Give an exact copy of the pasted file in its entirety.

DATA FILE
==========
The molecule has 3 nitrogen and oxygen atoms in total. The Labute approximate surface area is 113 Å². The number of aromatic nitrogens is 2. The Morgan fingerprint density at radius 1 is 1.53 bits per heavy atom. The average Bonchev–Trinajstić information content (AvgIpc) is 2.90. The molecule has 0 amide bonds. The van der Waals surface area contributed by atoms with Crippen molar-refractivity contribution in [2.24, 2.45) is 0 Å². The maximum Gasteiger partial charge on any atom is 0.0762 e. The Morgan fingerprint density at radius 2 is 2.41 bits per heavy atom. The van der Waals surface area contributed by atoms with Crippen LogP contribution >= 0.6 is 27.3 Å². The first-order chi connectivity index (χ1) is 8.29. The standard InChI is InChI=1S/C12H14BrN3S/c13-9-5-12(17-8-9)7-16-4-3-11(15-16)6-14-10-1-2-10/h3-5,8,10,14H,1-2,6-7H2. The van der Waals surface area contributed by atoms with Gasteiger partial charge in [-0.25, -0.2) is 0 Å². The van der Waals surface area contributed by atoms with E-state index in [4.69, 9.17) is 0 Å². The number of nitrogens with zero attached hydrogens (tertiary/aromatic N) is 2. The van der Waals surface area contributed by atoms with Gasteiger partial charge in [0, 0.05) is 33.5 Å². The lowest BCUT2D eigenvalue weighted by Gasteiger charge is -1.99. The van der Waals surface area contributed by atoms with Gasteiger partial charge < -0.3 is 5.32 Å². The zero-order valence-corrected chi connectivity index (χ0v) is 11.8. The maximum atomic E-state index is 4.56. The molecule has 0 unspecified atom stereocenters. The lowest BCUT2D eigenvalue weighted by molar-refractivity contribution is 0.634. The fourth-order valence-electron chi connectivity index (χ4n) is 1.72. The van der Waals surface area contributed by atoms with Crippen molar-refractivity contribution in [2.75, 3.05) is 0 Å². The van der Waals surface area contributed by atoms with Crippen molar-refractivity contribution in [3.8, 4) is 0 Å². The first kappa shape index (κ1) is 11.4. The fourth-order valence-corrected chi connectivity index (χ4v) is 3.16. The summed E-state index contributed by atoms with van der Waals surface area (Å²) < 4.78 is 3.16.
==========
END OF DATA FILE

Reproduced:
The molecule has 3 nitrogen and oxygen atoms in total. The Labute approximate surface area is 113 Å². The number of aromatic nitrogens is 2. The Morgan fingerprint density at radius 1 is 1.53 bits per heavy atom. The average Bonchev–Trinajstić information content (AvgIpc) is 2.90. The molecule has 0 amide bonds. The van der Waals surface area contributed by atoms with Crippen molar-refractivity contribution in [2.24, 2.45) is 0 Å². The maximum Gasteiger partial charge on any atom is 0.0762 e. The Morgan fingerprint density at radius 2 is 2.41 bits per heavy atom. The van der Waals surface area contributed by atoms with Crippen LogP contribution >= 0.6 is 27.3 Å². The first-order chi connectivity index (χ1) is 8.29. The standard InChI is InChI=1S/C12H14BrN3S/c13-9-5-12(17-8-9)7-16-4-3-11(15-16)6-14-10-1-2-10/h3-5,8,10,14H,1-2,6-7H2. The van der Waals surface area contributed by atoms with Gasteiger partial charge in [-0.25, -0.2) is 0 Å². The van der Waals surface area contributed by atoms with E-state index in [4.69, 9.17) is 0 Å². The number of nitrogens with zero attached hydrogens (tertiary/aromatic N) is 2. The van der Waals surface area contributed by atoms with Gasteiger partial charge in [0, 0.05) is 33.5 Å². The lowest BCUT2D eigenvalue weighted by Gasteiger charge is -1.99. The van der Waals surface area contributed by atoms with Gasteiger partial charge < -0.3 is 5.32 Å². The zero-order valence-corrected chi connectivity index (χ0v) is 11.8. The maximum atomic E-state index is 4.56. The molecule has 0 unspecified atom stereocenters. The lowest BCUT2D eigenvalue weighted by molar-refractivity contribution is 0.634. The fourth-order valence-electron chi connectivity index (χ4n) is 1.72. The van der Waals surface area contributed by atoms with Crippen molar-refractivity contribution in [2.75, 3.05) is 0 Å². The van der Waals surface area contributed by atoms with Crippen molar-refractivity contribution in [3.8, 4) is 0 Å². The first kappa shape index (κ1) is 11.4. The fourth-order valence-corrected chi connectivity index (χ4v) is 3.16. The summed E-state index contributed by atoms with van der Waals surface area (Å²) < 4.78 is 3.16.